What was your lock down humidity? If you incubated at 50%, then at lock down the humidity should have been up around 60% to prevent the chicks from sticking and dehydrating inside the egg.

    Were your vents completely wide open at lock down?

    It sounds like the embryo's made it to lock down. What exactly did you see on March 7th while candling? If you had 13 eggs that appeared to be fully developed, and now none of them are rocking and rolling or piping, and there were no major issues with the incubator, then it was either a low temp resulting in late development, or vent issues and not enough oxygen available for the chicks to pip (babies need a ton of oxygen by lock down and to pip) or your humidity was too low and the chicks are sticking to the shell and can not get out, or they dehydrated and died.

    I would give them another day or so. I would also purchase 2 accurate thermometers from a poultry supply house along with a good hydrometer. It is well worth the investment and to know you are doing all you can do during incubation.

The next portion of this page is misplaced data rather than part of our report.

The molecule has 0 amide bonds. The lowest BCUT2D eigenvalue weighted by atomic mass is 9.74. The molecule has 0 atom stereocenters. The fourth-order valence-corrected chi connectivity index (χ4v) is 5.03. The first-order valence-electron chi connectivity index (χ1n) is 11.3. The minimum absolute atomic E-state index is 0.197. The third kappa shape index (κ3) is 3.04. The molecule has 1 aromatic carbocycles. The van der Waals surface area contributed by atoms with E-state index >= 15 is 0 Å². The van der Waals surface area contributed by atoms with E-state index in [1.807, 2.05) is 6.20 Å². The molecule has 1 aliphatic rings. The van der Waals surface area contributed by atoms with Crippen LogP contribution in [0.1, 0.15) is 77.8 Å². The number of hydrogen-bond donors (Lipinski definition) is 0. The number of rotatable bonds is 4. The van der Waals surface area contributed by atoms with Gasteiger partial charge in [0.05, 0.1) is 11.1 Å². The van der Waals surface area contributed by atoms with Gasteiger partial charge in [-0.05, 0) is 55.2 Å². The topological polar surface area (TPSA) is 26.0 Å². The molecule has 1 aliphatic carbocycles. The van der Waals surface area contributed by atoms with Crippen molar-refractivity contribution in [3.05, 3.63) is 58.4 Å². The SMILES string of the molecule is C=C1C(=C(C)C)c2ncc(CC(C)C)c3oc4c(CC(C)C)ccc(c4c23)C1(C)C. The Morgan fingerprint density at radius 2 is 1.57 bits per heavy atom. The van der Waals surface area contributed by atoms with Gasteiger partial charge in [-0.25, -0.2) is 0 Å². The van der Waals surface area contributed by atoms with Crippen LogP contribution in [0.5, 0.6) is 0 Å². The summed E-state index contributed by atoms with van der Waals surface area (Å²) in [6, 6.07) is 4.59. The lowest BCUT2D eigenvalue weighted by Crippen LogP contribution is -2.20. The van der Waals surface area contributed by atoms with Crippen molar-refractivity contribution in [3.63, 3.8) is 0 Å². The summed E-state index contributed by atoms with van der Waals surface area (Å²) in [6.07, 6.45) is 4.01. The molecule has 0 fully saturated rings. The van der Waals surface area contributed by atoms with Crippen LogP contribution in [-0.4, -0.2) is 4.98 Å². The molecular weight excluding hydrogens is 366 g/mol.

Keep us posted. I hope they start hatching soon.
     
    Last edited: Mar 12, 2013
  3. James the Bald

    James the Bald Chillin' With My Peeps

    1,022
    113
    186
    Jan 6, 2013
    TwoCrows, No movement. My daughter swears she saw 1 egg move a little 2 days ago. Both of the vents were wide open and the humitity at lockdown was initially 67% and was just above 62% last night. I also made sure nothing was blocking the vents from the inside. For future hatches, should this hatch just be a "late one", I'll be placing an order with Flemings this evening to correct the thermometer / hydrometer issue.

    My daughter has been saying that she believes that they are just being "lazy", and I am hoping that she's right. I'm giving them 48 hours, then I'll be "float testing" them (there is plenty of discussion on that right now, so I better start reading).
    James
     
  4. TwoCrows

    TwoCrows Show me the way old friend Staff Member

    32,232
    5,586
    601
    Mar 21, 2011
    New Mexico, USA
    My Coop
    James, it is possible that they will be a late hatch, if your temps were a bit low. So should they start hatching within the next day or so, this is obviously your issue. Lower temps cause the chicks to grow slower. Texas A&M's take 17 to 19 days and you are still on day 19.

    Where did you get these eggs? Were they shipped? Shipping can be very hard on eggs as well. However if you did see them well developed at lock down day, then I would say it has nothing to do with shipped eggs. (I am thinking out loud here. LOL)